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dc.contributor.authorCacabelos Barral, Daniel
dc.contributor.authorRamírez-Núñez, Omar
dc.contributor.authorGranado-Serrano, Ana Belén
dc.contributor.authorTorres Cabestany, Pascual
dc.contributor.authorAyala Jové, Ma. Victoria (Maria Victoria)
dc.contributor.authorMoiseeva, Victoria
dc.contributor.authorPovedano, Mònica
dc.contributor.authorFerrer, Isidre
dc.contributor.authorPamplona Gras, Reinald
dc.contributor.authorPortero Otín, Manuel
dc.contributor.authorBoada Pallàs, Jordi
dc.date.accessioned2016-02-04T08:33:10Z
dc.date.available2016-02-04T08:33:10Z
dc.date.issued2016
dc.identifier.issn2051-5960
dc.identifier.urihttp://hdl.handle.net/10459.1/49440
dc.description.abstractIntroduction: Amyotrophic lateral sclerosis (ALS) is a motor neuron disease with a gender bias towards major prevalence in male individuals. Several data suggest the involvement of oxidative stress and mitochondrial dysfunction in its pathogenesis, though differences between genders have not been evaluated. For this reason, we analysed features of mitochondrial oxidative metabolism, as well as mitochondrial chain complex enzyme activities and protein expression, lipid profile, and protein oxidative stress markers, in the Cu,Zn superoxide dismutase with the G93A mutation (hSOD1-G93A)- transgenic mice and Neuro2A(N2A) cells overexpressing hSOD1-G93A. Results and Conclusions: Our results show that overexpression of hSOD1-G93A in transgenic mice decreased efficiency of mitochondrial oxidative phosphorylation, located at complex I, revealing a temporal delay in females with respect to males associated with a parallel increase in selected markers of protein oxidative damage. Further, females exhibit a fatty acid profile with higher levels of docosahexaenoic acid at 30 days. Mechanistic studies showed that hSOD1-G93A overexpression in N2A cells reduced complex I function, a defect prevented by 17β- estradiol pretreatment. In conclusion, ALS-associated SOD1 mutation leads to delayed mitochondrial dysfunction in female mice in comparison with males, in part attributable to the higher oestrogen levels of the former. This study is important in the effort to further understanding of whether different degrees of spinal cord mitochondrial dysfunction could be disease modifiers in ALS. Keywords: Motor neuron, Complex I, Respirometry, Fatty acid composition, Oxidative damage, Estrogensca_ES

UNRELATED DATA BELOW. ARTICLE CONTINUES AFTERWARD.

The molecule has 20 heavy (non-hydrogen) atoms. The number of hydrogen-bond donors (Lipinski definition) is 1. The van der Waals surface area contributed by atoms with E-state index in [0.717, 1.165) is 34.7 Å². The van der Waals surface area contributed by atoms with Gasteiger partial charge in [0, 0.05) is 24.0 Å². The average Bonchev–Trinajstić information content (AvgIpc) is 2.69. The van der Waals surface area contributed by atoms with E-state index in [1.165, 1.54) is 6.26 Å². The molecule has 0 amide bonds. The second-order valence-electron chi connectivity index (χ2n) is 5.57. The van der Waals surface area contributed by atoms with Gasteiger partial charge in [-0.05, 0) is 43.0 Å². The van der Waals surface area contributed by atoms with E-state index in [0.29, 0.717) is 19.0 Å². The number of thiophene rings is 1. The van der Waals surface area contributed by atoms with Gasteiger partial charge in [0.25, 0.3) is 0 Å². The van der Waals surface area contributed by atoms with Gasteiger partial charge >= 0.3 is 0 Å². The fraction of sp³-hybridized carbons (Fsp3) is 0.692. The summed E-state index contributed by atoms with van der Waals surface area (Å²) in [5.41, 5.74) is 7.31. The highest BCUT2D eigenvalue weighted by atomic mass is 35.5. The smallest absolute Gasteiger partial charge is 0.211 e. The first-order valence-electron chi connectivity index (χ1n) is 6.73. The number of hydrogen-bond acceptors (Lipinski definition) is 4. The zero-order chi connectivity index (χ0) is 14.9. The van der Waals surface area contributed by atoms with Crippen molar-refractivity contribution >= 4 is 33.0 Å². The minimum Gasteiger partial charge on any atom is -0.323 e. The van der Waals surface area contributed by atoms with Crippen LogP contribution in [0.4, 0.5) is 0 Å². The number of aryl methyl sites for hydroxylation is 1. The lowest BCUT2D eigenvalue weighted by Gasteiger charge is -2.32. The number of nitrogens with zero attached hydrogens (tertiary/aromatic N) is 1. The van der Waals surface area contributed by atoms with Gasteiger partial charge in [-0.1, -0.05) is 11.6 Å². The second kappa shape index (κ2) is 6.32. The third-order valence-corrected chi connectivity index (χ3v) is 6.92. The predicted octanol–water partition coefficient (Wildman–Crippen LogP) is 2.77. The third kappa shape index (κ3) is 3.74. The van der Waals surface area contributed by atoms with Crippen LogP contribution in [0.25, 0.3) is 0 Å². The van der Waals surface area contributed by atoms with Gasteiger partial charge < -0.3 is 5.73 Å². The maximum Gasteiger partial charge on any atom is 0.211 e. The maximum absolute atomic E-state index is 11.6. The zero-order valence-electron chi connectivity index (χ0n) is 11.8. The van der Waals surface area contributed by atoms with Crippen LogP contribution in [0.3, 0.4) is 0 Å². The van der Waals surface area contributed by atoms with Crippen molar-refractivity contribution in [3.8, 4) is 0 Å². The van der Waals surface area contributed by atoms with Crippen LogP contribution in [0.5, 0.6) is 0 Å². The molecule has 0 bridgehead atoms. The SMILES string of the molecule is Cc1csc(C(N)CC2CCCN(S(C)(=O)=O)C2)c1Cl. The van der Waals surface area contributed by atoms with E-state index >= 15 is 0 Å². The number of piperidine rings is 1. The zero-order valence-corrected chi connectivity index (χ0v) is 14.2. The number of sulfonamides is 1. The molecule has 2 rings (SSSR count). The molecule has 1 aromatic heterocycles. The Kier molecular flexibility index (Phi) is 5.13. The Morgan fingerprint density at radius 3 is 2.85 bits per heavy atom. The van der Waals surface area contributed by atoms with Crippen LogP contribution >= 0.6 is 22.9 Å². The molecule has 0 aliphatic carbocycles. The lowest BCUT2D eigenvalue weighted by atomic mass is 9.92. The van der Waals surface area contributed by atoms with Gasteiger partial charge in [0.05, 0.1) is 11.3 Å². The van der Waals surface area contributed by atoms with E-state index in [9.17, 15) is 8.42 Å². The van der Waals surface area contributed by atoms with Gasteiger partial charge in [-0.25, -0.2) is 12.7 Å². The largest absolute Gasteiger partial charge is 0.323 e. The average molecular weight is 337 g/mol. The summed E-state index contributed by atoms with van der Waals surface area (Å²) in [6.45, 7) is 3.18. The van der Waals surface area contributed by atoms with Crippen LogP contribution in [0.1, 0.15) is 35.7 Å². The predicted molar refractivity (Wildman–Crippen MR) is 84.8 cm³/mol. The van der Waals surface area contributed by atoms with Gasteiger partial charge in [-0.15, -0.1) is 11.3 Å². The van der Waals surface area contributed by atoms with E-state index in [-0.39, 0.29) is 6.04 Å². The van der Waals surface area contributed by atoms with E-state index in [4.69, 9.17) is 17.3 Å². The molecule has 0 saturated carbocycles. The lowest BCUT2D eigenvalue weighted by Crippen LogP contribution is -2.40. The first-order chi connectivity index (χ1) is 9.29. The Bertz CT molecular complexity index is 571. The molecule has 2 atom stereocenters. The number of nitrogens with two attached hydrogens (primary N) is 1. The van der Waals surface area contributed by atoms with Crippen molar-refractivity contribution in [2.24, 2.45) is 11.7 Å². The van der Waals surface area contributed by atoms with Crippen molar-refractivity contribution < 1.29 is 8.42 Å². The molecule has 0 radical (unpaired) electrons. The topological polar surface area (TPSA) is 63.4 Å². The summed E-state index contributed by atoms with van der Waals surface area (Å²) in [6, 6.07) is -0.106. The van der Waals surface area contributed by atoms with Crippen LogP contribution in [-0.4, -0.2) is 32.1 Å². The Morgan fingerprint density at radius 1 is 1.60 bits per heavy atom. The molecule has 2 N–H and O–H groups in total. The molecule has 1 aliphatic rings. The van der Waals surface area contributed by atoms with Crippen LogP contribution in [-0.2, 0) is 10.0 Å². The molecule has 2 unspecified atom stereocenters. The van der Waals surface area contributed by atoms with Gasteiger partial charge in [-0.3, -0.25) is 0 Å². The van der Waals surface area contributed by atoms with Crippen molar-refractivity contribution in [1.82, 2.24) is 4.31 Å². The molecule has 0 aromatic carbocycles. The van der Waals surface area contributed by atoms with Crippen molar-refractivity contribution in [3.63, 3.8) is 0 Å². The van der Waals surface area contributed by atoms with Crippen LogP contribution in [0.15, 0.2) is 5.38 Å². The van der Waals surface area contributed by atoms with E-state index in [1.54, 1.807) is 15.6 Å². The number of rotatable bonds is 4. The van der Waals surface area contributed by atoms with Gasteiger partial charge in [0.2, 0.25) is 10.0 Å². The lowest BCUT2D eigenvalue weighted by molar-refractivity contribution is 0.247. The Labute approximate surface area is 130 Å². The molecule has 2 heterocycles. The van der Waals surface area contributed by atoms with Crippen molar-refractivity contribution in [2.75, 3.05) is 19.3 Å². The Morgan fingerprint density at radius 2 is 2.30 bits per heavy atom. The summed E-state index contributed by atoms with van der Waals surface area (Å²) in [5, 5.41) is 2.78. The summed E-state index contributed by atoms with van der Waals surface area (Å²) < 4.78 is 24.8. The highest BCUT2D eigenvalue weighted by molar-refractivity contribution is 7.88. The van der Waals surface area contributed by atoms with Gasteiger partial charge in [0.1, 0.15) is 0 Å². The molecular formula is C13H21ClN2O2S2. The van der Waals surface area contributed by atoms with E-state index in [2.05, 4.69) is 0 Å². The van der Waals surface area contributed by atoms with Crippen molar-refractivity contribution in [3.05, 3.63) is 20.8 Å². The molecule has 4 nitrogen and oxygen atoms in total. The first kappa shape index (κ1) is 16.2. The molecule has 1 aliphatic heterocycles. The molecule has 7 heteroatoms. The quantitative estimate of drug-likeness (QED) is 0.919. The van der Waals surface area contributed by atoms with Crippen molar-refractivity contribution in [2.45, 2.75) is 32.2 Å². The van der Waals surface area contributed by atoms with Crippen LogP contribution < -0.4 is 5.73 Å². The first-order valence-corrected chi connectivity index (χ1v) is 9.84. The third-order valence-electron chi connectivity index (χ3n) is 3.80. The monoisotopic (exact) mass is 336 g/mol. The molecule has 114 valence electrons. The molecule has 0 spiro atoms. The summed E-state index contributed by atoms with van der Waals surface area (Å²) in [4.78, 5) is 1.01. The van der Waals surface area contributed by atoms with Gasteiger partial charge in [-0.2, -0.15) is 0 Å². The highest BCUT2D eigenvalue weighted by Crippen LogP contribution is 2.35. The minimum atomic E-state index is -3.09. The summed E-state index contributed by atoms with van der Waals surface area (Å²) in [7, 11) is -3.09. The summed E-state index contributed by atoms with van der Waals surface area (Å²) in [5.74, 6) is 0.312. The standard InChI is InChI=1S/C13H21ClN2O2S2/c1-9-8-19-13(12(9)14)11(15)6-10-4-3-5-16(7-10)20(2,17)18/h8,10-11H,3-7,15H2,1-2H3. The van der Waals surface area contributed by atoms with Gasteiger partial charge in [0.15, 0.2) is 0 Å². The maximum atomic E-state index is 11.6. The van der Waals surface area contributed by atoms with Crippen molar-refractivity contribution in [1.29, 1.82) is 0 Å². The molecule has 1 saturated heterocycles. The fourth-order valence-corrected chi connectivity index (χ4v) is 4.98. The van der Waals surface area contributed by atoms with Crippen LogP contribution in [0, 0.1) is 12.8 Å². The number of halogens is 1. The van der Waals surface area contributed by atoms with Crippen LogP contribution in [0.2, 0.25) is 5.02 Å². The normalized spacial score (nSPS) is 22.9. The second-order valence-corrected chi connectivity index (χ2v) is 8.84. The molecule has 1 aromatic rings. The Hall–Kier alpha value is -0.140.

dc.description.sponsorshipThis study was funded by the Spanish Ministry of Health, Institute Carlos III: FIS grants PI14/00757, PI14/00328, PI 14/01115. Financed by the European Union, program European Regional Development Fund “A way to build Europe”. Supported by the Generalitat de Catalunya (2014SGR168 and predoctoral fellows for OR-N and PT), by FUNDELA (C100013), “RedELA Investigación” platform and by the Fundació Miquel Valls (Jack Van den Hoek donation for ALS research)ca_ES
dc.language.isoengca_ES
dc.publisherBioMed Centralca_ES
dc.relation.isformatofReproducció del document publicat a https://doi.org/10.1186/s40478-015-0271-6ca_ES
dc.relation.ispartofActa Neuropathologica Communications, 2016, vol.4, núm. 3, p. 1-14ca_ES
dc.rightscc-by (c) Cacabelos, Daniel et al., 2016ca_ES
dc.rights.urihttp://creativecommons.org/licenses/by/3.0/es/*
dc.subjectMotor neuronca_ES
dc.subjectComplex Ica_ES
dc.subjectRespirometryca_ES
dc.subjectFatty acid compositionca_ES
dc.titleEarly and gender-specific differences in spinal cord mitochondrial function and oxidative stress markers in a mouse model of ALSca_ES
dc.typearticleca_ES
dc.identifier.idgrec024156
dc.type.versionpublishedVersionca_ES
dc.rights.accessRightsinfo:eu-repo/semantics/openAccessca_ES
dc.identifier.doihttps://doi.org/10.1186/s40478-015-0271-6


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cc-by (c) Cacabelos, Daniel et al., 2016
Except where otherwise noted, this item's license is described as cc-by (c) Cacabelos, Daniel et al., 2016